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advantages of its local situation, and the introduction of steam power. To these may be added, its extremely healthy site, and salubrity of climate (not an instance of fever, or ague, being there known) ; the richness of its soil, the overflowing plenty, and unparalleled cheapness of the necessaries, as well as the luxuries of life ; the industry, the kindness and urbanity of its inhabitants to strangers ; the benefits derived from its public institutions, and the excellent society it affords, from the liberty and freedom of opinion being enjoyed under its mild government ; from the empolyment given to industry and labour ; and from the interest derived from capital, which is here increased to treble what it is in Europe, whilst the expense of living is not one-third of what it is there, and taxes are scarcely felt. All these advantages considered, I know of no place that bears comparison with Cincinnati. Impressed by so many inviting circumstances, all conspiring to the favourite object of my pursuit, I determined to collect my family together, and make this rising city my permanent abode. A few days afterwards we were invited to spend a day at Elmwood, the house of Thomas D. Carneal, Esq., a member of the Kentucky legislature, whose residence I mentioned, on our arrival at Cincinati. The estate, or farm, as it is here called, consists of about 1000 acres, part of which is as fine arable land as ever was ploughed, and part rich pasture land. It commences nearly opposite the town, on the Kentucky side, stretches about two miles and a half along the banks of the Ohio, and is about eight miles in circumference. It is scarcely possible to find a more beacutiful, fertile, or healthy spot. A ride round its boundaries, embraces every variety of landscape. Its general feature is level, gently rising from the river into undulatory hill and valley, resembling the finest part of the county of Devon, excepting, that the portion farthest from the river is clothed with woods, to which, from the size of the trees, their beauty, and variety, nothing in Europe can compare. The prospect from the hill and house, over this part ofthe valley of Ohio, the noble reiver winding through it, enlivened by the passing steam-boats, with colours waving, and signal guns echoing from the surrounding hills ; its floating arks, laden with stores for the settlers on the shores, besides the sailing and fishing boats ; on one side of the river, the beautiful rising city, with domes, pinnacles, public buildings and manufactories, and on the other bank, the villages of Newport and Cavington ; together form

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such a view, as would require a much able pen than mine to do justice to. Mr. Carneal, who is a considerable landholder, selected this desirable spot for his abode, and, at considerable expense, about six years since, erected the elegant mansionhe now resides in. It is considered the completest residence in the country, and built of stone and brick, after his own designs, with three handsome fronts. The lofty apartments, which it contains, in point of beauty of convenience, are surpassed by few, even in the Atlantic cities, as no expense was spared for its completion. It is surrounded by every requisite for a gentleman's country-house, domestics' houses, barns, stables, coach-house, ice-house, dairy, &c. &c. I have not, since I left England, seen a house so completely furnished with all the elegancies and refinements of society, nor a more hospitable and abundant board, which is wholly supplied from his own grounds. Better beef and mutton could not be desired. Game is so plentiful, that it is easily and abundantly procured within half a mile of the house. Fish of the finest kinds, in great variety, are taken in the Ohio, within a still shorter distance, and kept alive in pens on the banks, and a well-stored kitchen-garden, orchard, and vineyard, of twenty-five acres, planted with all the best vegetables, and fruit of the United States, contribute to the general stock ; in short, every necessary and luxury of life, excepting tea and coffee, is produced on the estate. The house is situated on a gentle acclivity, about 150 yards from the river, with beautiful pleasure grounds in front, laid out with taste, and decorated with varieties of magnificent plants, and flowers, to which we are yet strangers ; it commands a full view of the river, and all that passes on it. A more desirable spot for a family residence, perhaps, is scarcely to be found. The great variety of beautiful birds that are found here, much enliven the scene. The first night I passed in this elegant retreat, the mocking-bird, with its lucid, ever-varying notes, continuing until dawn, kept me awake for some time with its melody ; and in the morning, ere sunrise, the redbird, or Virginian nightingale, was chanting his morning hymn, close to my bed-room window. It continued so long, that I suspected, what proved to be the case, its nest and young were concealed in the honeysuckle on which he was singing. Another variety of honeysuckle in front of the house, within ten feet of the door, was the constant resort of the ruby-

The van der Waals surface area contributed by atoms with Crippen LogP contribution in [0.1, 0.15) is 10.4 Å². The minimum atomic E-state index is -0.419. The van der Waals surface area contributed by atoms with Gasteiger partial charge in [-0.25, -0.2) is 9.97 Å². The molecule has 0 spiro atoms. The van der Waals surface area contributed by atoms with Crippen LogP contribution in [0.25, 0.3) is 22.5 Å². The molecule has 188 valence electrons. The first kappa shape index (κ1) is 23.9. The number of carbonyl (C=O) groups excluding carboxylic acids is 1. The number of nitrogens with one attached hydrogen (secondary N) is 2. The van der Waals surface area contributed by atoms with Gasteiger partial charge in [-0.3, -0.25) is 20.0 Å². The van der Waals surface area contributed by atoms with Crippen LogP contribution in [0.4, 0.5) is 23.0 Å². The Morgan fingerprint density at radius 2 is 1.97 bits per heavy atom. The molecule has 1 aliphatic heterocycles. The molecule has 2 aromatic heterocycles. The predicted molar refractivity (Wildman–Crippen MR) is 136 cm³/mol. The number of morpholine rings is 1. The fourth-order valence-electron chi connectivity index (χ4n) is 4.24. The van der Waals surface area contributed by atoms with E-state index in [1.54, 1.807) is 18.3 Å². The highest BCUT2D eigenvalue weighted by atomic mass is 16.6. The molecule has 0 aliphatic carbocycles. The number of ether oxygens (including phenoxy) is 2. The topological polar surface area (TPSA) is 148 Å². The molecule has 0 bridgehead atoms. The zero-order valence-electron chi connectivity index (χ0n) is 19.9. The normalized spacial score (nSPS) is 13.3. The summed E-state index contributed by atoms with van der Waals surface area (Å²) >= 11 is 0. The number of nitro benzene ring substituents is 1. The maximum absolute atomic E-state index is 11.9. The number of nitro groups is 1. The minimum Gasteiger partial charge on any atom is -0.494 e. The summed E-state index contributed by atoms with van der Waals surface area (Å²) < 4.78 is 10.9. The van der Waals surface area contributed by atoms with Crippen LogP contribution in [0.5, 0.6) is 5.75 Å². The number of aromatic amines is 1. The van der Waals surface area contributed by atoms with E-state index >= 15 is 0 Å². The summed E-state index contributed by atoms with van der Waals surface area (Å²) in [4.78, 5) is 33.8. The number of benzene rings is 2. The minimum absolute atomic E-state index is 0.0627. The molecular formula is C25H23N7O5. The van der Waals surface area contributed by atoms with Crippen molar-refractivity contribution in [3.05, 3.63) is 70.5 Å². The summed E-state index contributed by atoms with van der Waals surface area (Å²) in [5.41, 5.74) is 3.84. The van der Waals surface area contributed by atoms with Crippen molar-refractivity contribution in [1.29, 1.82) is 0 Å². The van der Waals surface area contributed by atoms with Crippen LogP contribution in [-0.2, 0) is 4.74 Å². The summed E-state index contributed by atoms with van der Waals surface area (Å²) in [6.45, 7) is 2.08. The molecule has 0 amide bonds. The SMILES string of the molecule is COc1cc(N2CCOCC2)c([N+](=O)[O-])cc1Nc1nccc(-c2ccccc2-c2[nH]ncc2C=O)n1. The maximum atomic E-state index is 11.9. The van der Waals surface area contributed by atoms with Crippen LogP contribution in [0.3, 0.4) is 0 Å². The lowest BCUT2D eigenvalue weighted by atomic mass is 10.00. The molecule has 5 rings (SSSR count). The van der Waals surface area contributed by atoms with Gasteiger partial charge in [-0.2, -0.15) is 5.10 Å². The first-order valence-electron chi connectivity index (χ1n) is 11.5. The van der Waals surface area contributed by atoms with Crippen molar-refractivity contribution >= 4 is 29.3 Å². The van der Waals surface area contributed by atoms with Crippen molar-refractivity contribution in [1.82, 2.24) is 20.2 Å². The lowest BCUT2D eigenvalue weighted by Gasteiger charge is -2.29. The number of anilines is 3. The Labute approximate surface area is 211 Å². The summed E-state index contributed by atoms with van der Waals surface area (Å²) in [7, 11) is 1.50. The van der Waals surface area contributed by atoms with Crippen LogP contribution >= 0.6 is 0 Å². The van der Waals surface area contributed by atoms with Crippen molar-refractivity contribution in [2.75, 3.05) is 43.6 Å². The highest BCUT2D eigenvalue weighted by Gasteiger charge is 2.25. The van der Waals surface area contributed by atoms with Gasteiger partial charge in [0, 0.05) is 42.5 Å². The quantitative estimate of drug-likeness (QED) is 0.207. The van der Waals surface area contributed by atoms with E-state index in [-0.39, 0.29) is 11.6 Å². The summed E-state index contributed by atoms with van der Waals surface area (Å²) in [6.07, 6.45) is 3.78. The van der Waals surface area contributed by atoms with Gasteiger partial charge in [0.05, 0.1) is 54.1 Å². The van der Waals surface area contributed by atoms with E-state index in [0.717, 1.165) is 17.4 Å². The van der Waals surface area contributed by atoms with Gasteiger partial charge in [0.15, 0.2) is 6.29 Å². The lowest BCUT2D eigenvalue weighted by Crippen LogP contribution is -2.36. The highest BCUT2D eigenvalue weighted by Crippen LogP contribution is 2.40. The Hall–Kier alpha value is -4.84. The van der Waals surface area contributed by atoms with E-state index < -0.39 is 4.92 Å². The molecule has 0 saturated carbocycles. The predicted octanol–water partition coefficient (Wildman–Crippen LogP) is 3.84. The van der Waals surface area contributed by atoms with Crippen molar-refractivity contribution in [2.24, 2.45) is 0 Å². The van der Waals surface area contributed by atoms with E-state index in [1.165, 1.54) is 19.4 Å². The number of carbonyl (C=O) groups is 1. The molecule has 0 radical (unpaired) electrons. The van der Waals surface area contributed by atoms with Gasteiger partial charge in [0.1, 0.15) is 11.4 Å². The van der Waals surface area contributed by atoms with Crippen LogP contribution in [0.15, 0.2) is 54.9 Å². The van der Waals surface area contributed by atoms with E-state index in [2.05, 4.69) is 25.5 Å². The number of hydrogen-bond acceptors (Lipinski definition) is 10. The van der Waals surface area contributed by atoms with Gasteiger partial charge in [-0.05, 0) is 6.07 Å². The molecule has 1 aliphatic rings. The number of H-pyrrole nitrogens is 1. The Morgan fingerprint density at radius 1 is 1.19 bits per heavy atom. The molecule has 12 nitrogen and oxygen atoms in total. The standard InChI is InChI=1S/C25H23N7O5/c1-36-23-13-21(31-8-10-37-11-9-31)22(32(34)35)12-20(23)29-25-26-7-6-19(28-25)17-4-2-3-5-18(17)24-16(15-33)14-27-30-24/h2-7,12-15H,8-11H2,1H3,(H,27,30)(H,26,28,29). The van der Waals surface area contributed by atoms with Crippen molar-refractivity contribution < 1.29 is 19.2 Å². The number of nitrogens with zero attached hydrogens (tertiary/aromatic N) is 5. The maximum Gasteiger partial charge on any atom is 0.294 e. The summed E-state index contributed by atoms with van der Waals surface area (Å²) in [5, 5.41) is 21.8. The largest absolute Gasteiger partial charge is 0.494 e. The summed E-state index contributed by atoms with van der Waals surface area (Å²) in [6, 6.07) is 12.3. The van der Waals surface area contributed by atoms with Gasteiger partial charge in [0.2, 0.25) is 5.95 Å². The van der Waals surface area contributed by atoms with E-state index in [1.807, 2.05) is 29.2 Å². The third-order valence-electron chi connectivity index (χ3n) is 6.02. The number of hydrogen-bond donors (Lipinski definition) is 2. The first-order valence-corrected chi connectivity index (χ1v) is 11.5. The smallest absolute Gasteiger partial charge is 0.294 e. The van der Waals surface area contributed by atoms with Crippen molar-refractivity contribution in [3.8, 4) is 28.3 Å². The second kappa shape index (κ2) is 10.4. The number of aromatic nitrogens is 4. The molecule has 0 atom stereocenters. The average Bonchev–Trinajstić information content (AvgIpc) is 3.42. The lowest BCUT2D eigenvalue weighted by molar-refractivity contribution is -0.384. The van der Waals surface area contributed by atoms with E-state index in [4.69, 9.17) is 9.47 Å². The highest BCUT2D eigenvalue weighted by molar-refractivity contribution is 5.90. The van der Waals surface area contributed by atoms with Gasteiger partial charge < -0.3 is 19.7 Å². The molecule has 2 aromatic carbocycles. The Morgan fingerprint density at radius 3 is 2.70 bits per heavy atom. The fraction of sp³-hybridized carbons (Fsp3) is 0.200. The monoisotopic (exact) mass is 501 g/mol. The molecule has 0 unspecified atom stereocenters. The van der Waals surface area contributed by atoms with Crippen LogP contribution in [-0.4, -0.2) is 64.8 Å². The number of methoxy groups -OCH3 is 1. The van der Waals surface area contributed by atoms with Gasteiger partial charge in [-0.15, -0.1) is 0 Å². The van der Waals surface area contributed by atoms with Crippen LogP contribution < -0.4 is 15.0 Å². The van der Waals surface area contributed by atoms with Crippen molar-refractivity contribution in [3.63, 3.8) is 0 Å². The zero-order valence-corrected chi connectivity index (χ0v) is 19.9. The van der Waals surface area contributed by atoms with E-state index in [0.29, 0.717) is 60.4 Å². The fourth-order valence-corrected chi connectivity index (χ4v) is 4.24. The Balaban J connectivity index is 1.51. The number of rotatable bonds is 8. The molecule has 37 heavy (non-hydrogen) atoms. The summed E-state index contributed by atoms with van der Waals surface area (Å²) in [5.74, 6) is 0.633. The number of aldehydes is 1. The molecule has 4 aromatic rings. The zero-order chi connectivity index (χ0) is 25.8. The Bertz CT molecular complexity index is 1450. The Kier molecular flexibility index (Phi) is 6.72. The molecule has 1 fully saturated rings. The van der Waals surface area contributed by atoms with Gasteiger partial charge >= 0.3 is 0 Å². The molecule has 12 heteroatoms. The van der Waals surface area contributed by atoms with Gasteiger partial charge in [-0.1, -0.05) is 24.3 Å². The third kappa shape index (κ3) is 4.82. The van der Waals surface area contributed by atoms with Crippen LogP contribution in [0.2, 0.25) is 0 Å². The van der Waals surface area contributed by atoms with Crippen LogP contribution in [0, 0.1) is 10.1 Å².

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throated humming birds, one of the smallest of that diminutive family, whose various evolutions, performed with the quickness of light, the eye finds it difficult to follow. The beautiful blue jay is so common, as to be troublesome. The orange and black oriole, that makes the remarkable pendant nest, is here by no means scarce ; its note is charming. Several varieties of woodpecker are seen close to the house, and wild ducks were hourly of the horse-pond, whilst the farm-yard abounds with wild pigeon, as tame as our domestic ones ; and the quail, nearly as large as our partridge, swarmed in the gardens, orchards, and pleasure grounds. The children of the family had their pet tame deer ; and a pair of the gigantic eik, or wappetti (nearly the size of horses), ranged through the meadows, and returned to the house, at milking-hours, with the cows. A few weeks before, Mr. Carneal had parted with a pair of American buffaloes, or Bonassus, which he had kept for some time, for the purpose of improving his breed of draft cattle. Shortly after my return from Elmwood, I was informed that Mr. Carneal was on the point of changing his residence, and that the whole would be sold. I could not resist the temptation of knowing the price, and, after a few days consideration, I became the purchaser. I now went to reside as a visitor with Mr. C., and remained a fortnight in examining the property, and every day became more satisfied with my acquisition. I found on it, every requisite for building; the finest timber, abundance of stone and lime, with gravel, sand, clay, &c. It appeared to me, that a finer site for building a small town of retirement, in the vicinity of a populous mannfacturing city, could scarcely exist. I made a little model of the land, and determined to have it laid out to the best possible advantage,with professional assistance, on my arrival in England, and prepared to return home to collect my family, and those of my friends, whose limited incomes made such a removal as I contemplated convenient, and, on June 2, took my departure in a stage, that had just commenced running on a new road to Sandusky, on Lake Erie. The distance is 200 miles ; but in consequence of the rain, which had been considerable, the road naturally bad and new, was worse than usual, and it took us four days to perform it. This was the only part of the journey through American (2400 miles) that we travelled by land. We passed, in many places, through fine cul-